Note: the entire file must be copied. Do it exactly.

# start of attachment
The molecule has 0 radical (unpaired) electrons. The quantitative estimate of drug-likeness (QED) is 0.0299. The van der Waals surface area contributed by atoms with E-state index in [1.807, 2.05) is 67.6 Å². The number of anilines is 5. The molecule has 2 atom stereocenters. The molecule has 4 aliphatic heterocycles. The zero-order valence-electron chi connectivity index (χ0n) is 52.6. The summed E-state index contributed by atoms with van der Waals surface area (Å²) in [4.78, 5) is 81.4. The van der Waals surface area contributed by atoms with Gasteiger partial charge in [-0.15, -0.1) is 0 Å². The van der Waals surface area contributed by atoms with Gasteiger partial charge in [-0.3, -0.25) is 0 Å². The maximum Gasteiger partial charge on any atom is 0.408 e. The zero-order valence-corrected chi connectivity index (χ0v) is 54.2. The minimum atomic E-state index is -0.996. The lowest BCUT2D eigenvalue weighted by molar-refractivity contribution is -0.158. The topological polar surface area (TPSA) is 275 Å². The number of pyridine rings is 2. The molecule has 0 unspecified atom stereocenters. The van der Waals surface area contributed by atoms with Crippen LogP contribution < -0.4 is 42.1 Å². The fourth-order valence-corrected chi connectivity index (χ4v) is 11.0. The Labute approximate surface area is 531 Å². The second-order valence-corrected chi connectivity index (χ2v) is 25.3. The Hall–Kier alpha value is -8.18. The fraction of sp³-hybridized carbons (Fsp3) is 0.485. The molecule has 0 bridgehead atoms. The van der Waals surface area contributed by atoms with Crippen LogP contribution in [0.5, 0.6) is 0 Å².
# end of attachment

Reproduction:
The molecule has 0 radical (unpaired) electrons. The quantitative estimate of drug-likeness (QED) is 0.0299. The van der Waals surface area contributed by atoms with E-state index in [1.807, 2.05) is 67.6 Å². The number of anilines is 5. The molecule has 2 atom stereocenters. The molecule has 4 aliphatic heterocycles. The zero-order valence-electron chi connectivity index (χ0n) is 52.6. The summed E-state index contributed by atoms with van der Waals surface area (Å²) in [4.78, 5) is 81.4. The van der Waals surface area contributed by atoms with Gasteiger partial charge in [-0.15, -0.1) is 0 Å². The van der Waals surface area contributed by atoms with Gasteiger partial charge in [-0.3, -0.25) is 0 Å². The maximum Gasteiger partial charge on any atom is 0.408 e. The zero-order valence-corrected chi connectivity index (χ0v) is 54.2. The minimum atomic E-state index is -0.996. The lowest BCUT2D eigenvalue weighted by molar-refractivity contribution is -0.158. The topological polar surface area (TPSA) is 275 Å². The number of pyridine rings is 2. The molecule has 0 unspecified atom stereocenters. The van der Waals surface area contributed by atoms with Crippen LogP contribution < -0.4 is 42.1 Å². The fourth-order valence-corrected chi connectivity index (χ4v) is 11.0. The Labute approximate surface area is 531 Å². The second-order valence-corrected chi connectivity index (χ2v) is 25.3. The Hall–Kier alpha value is -8.18. The fraction of sp³-hybridized carbons (Fsp3) is 0.485. The molecule has 0 bridgehead atoms. The van der Waals surface area contributed by atoms with Crippen LogP contribution in [0.5, 0.6) is 0 Å².